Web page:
It was interesting to read the June 19 article on the promotion of goat meat consumption in Okinawa (“Okinawa trying to get goat back on the menu“) and on the efforts to reinvigorate what is apparently a traditional industry there.
I write from the perspective of someone from a country where goat meat has long been a staple. Jamaican goat farmers have never been able to keep up with the local demand for goat meat. Jamaicans primarily consume goat meat in a spicy Indian-style curry, with the “fifth quarter” being used to make soup. Curried goat, as it is called in Jamaica, usually eaten with rice or in a roti, has always been a staple on local dinner plates — for lunch or dinner. Moreover, no event, from the poshest dinner parties to ceremonies such as wakes for the dead or wedding receptions, is complete without some curried goat and a pot of goat soup on the menu.
In contrast to the negative reaction by some young people in Okinawa to the distinctive odor of the meat, in Jamaica this odor is usually welcomed. The scent is usually more pronounced in the ram, and it is argued that the meat from the ram is tastier than that from the female or ewe. It is also held by many that the soup made from the ram’s head in particular and other organs, apart from being delicious, delivers some degree of sexual potency. Regardless, like most Jamaicans, I love curried goat, and one of my frustrations since living here has been the inability to obtain goat mutton to prepare. Mutton from sheep does not quite substitute. I imagine other Jamaicans living here, as well as nationals from other countries where eating goat is normal, have similar problems.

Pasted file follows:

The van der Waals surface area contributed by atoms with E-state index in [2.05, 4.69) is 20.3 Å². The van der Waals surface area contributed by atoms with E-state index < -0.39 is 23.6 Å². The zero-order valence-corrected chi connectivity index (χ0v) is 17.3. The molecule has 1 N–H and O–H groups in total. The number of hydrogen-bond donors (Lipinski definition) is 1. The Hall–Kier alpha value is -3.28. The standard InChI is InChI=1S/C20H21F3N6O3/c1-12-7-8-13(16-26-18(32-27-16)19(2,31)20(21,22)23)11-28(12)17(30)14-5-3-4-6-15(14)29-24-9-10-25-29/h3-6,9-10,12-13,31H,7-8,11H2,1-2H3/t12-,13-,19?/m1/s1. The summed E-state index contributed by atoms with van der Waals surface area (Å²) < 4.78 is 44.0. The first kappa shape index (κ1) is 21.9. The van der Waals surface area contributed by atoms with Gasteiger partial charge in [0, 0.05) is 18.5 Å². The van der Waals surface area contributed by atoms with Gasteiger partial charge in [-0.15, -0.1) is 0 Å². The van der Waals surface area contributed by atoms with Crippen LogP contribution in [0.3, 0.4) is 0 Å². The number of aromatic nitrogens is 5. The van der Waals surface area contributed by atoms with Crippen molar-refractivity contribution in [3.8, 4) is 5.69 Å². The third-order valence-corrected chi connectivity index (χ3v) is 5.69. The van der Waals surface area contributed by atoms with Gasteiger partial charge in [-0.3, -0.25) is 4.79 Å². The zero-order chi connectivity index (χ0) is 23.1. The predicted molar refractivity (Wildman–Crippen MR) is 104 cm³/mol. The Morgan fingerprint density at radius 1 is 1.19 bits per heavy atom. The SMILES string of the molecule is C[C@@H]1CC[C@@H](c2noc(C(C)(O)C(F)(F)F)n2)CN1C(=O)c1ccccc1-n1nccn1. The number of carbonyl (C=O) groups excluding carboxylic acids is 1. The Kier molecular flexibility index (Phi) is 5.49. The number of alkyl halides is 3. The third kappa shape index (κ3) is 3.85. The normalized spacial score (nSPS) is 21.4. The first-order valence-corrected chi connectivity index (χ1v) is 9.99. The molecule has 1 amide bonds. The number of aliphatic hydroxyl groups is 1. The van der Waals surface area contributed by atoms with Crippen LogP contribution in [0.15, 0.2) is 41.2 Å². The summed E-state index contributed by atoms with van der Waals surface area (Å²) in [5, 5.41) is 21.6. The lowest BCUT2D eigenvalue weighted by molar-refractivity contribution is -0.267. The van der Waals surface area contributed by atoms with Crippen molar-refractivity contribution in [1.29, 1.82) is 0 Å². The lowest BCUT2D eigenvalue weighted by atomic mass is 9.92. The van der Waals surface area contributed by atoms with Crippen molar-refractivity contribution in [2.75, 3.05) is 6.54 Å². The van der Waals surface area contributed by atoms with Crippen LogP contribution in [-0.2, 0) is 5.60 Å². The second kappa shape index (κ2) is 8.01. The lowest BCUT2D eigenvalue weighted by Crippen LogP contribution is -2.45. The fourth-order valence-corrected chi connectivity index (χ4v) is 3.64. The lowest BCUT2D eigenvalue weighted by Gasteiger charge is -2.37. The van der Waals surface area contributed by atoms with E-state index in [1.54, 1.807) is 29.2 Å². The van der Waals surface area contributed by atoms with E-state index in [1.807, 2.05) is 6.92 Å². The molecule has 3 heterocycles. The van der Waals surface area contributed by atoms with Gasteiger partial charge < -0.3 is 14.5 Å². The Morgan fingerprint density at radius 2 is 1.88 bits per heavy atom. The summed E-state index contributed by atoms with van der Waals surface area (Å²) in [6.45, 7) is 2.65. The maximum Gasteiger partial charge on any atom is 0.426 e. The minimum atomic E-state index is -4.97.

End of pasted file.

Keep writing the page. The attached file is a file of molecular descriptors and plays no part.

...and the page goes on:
I wish the Okinawa goat-rearing industry well, and I hope their efforts will lead to goat mutton becoming much easier to acquire than it has been thus far, both in Tokyo and elsewhere. I would also be interested to learn the Okinawan approach to cooking it. The dishes listed in the article seem like a good place to start! Who knows, perhaps, in time, goat mutton could be found to be a worthy substitute for whale meat on school lunch menus and could even be exported.
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